Like everyone else, teachers have their private and professional lives. Those different lives are sometimes kept compartmentalized, but often are intertwined in complex ways. Teachers living in the same community as their students may see things that they must keep to themselves – they may be personal friends with their students’ parents or see them in the supermarket or shul. Conversely, teachers are often presented as role models and religious studies teachers are seen as religious role models – but they may not want to live their lives in a fishbowl, exposed to public scrutiny. Not to mention how these dynamics may play out with their spouses and children. This issue of the Jewish Educational Leadership is devoted to the internal life of Jewish educators, and will address questions such as:

  • How do teachers navigate the subtle, or not so subtle, differences between the public religious personae they are supposed to present and represent and their private beliefs and practices?
  • While sharing personal stories with students can be a powerful educational tool, at what point can that become inappropriate?
  • What can communities do to respect the private lives of their Jewish educators? Is there a point at which it is appropriate for the private life of the educator to become a public concern? What kind of policies or programs can a school initiate to support the educators navigating these challenges?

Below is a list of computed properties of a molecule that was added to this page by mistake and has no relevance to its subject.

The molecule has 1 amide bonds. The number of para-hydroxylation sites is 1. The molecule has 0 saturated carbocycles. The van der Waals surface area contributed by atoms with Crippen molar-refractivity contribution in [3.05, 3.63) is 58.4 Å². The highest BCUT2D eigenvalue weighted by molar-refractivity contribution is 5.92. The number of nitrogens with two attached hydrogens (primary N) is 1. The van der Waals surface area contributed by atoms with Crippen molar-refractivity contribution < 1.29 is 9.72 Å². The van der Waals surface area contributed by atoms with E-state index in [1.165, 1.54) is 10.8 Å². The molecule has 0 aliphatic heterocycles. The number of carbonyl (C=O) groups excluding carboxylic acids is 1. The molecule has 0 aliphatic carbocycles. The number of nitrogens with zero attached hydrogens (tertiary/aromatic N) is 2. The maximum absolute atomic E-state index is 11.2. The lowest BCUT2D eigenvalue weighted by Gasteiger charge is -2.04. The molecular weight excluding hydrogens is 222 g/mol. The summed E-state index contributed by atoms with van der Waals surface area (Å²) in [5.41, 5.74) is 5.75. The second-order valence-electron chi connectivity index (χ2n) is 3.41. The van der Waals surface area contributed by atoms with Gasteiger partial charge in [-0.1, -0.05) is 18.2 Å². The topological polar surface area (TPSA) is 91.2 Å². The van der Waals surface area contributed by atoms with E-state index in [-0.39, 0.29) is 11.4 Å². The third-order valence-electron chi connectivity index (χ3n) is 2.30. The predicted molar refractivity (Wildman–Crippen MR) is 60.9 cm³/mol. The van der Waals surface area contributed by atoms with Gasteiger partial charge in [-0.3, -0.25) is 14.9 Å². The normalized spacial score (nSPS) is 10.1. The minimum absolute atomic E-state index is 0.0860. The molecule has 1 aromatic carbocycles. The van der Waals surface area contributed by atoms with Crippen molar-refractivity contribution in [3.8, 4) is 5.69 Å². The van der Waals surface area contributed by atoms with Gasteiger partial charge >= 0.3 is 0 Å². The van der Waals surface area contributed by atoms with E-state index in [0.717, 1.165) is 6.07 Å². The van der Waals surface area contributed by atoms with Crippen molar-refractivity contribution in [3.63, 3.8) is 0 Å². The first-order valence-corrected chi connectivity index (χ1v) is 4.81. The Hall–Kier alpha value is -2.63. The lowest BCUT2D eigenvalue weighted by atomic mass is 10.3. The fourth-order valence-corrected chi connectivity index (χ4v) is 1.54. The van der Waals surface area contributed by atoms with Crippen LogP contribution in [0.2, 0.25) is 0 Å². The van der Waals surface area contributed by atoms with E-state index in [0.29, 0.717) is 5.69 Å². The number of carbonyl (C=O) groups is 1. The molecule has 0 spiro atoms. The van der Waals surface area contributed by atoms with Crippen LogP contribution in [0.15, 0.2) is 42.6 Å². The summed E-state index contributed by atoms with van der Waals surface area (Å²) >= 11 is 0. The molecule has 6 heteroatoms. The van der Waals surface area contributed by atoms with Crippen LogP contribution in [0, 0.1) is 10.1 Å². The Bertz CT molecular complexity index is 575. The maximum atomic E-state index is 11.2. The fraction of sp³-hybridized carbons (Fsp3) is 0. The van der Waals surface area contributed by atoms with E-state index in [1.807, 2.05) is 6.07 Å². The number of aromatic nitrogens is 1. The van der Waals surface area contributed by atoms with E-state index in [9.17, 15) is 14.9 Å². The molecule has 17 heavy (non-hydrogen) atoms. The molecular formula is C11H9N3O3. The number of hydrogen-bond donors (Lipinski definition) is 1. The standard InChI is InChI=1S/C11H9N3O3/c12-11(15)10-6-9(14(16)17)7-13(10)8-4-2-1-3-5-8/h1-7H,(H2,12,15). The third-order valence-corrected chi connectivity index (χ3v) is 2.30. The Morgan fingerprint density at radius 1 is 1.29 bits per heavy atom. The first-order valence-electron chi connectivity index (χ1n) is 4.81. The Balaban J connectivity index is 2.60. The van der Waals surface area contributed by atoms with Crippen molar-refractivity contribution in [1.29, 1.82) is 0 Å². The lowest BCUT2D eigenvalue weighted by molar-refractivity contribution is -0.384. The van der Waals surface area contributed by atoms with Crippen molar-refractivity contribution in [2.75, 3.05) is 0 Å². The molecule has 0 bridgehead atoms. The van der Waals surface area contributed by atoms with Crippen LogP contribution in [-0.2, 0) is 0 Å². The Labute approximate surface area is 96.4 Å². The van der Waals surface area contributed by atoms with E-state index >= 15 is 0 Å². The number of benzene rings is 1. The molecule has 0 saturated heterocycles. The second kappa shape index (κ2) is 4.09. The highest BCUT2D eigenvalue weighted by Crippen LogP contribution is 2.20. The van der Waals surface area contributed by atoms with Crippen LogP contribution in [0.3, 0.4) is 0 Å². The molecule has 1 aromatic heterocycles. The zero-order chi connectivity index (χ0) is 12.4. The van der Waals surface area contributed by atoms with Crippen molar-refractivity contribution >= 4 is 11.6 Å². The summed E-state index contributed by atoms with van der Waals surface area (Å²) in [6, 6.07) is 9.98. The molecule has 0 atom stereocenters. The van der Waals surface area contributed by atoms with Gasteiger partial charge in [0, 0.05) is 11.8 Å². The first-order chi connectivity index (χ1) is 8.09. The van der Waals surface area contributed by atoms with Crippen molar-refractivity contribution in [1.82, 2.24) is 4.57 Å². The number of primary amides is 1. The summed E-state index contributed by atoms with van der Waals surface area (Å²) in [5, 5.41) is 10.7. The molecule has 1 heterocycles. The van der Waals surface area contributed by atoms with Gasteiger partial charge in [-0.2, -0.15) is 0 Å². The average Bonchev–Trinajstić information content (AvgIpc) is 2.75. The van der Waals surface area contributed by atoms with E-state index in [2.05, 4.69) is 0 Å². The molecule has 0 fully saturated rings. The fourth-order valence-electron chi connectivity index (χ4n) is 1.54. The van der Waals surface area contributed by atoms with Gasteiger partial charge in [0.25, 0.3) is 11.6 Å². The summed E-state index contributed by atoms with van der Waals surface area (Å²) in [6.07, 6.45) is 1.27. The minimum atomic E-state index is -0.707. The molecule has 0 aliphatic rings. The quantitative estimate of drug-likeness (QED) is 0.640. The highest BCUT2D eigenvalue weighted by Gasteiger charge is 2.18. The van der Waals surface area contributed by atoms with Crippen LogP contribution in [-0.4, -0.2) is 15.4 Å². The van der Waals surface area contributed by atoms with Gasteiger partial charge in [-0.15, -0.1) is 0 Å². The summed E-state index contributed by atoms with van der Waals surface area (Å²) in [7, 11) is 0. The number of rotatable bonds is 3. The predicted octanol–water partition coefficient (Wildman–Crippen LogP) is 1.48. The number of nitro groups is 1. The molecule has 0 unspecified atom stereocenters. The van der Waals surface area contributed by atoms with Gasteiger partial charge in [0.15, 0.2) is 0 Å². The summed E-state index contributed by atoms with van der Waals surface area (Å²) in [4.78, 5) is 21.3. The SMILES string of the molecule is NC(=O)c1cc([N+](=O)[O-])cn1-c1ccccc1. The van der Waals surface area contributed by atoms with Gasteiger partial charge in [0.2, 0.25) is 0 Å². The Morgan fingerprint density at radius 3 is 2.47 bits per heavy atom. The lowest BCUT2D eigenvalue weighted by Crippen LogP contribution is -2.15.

• While it is reasonable for the teacher’s words and deeds in school to reflect the school’s ethos and values, is it necessary for the teacher to uphold those same values outside of the school context?
  • Teachers and school leaders are often expected to take their work home (preparing for classes, taking phone calls, marking papers). What price do they pay for this expectation? Is there any expectation that principals and school heads can have a normal and healthy work-life balance?
  • How can there be the expectation that the work will go home with the teacher but that the students’ confidentiality will be protected from the teacher’s family?
  • What impact does working in a communal school have on the teacher’s or school head’s family?
  • How can teachers navigate a climate where leadership (and thereby direction, priorities, and educational objectives) can change every couple of years?

Note: Due to the potentially sensitive nature of these topics, the journal is open to submissions whose authors will remain anonymous.

Abstracts should be sent to by June 16th, 2019

For more information on the types of articles and guidelines for writers click here

JewJewish Educational Leadership is the digital journal for Jewish educators published by The Lookstein Center for Jewish Education.